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Lookup NU author(s): Sandy Alden,
Professor Vee Pollock
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It is generally accepted that art and design related disciplines attract a higher proportion of students with dyslexia than traditional academic counterparts. Combined with this is a prevalent perception that dyslexia predominantly affects students’ writing and linguistic ability and it is this, as well as an increased visual-spatial sensibility, that attracts students to art and design disciplines. This article examines these ideas through the experience of fine art students on a degree course with a mandatory written element. Drawing on focus groups and interviews with students, it argues that the studio component, in terms of its learning environment and teaching methods, presents an equally challenging context for students with dyslexia and that the written element or lecture-based studies can provide students with a valuable counterpoint to their studio practice.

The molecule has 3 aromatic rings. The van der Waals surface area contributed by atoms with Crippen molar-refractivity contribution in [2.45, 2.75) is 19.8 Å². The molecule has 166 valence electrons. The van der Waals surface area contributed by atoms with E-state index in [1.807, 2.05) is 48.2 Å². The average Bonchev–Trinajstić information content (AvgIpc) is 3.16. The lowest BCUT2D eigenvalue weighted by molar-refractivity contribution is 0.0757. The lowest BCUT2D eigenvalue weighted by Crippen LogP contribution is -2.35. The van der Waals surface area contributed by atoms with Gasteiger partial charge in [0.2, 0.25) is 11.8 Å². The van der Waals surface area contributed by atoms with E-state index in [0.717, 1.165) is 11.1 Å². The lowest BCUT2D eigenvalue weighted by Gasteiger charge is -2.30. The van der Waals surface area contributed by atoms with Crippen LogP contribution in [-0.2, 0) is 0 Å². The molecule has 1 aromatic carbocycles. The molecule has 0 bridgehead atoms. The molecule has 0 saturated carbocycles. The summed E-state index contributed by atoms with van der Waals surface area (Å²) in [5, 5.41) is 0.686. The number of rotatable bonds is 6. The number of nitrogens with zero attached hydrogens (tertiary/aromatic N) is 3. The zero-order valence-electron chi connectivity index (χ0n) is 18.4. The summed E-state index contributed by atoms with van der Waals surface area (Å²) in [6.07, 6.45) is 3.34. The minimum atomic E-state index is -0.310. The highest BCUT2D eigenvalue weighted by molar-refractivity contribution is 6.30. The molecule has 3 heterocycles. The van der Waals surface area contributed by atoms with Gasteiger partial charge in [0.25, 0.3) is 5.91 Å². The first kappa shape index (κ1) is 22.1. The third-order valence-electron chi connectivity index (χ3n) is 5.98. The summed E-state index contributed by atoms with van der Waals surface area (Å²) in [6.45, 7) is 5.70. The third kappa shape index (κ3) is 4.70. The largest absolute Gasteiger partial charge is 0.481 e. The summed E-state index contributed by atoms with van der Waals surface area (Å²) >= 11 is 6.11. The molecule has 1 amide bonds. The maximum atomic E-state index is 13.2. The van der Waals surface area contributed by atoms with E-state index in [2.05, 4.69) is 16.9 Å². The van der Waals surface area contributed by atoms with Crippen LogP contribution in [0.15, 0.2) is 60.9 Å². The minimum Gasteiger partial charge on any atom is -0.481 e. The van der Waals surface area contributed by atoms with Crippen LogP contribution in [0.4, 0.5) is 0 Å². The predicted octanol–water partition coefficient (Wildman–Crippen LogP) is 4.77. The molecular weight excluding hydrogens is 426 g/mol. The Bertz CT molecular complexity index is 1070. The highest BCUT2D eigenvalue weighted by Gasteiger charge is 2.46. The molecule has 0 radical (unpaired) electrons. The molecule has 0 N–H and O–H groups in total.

Author(s): Alden S, Pollock VL
Publication type: Article
Publication status: Published
Journal: International Journal of Art & Design Education
Print publication date: 15/02/2011
ISSN (print): 1476-8062
ISSN (electronic): 1476-8070
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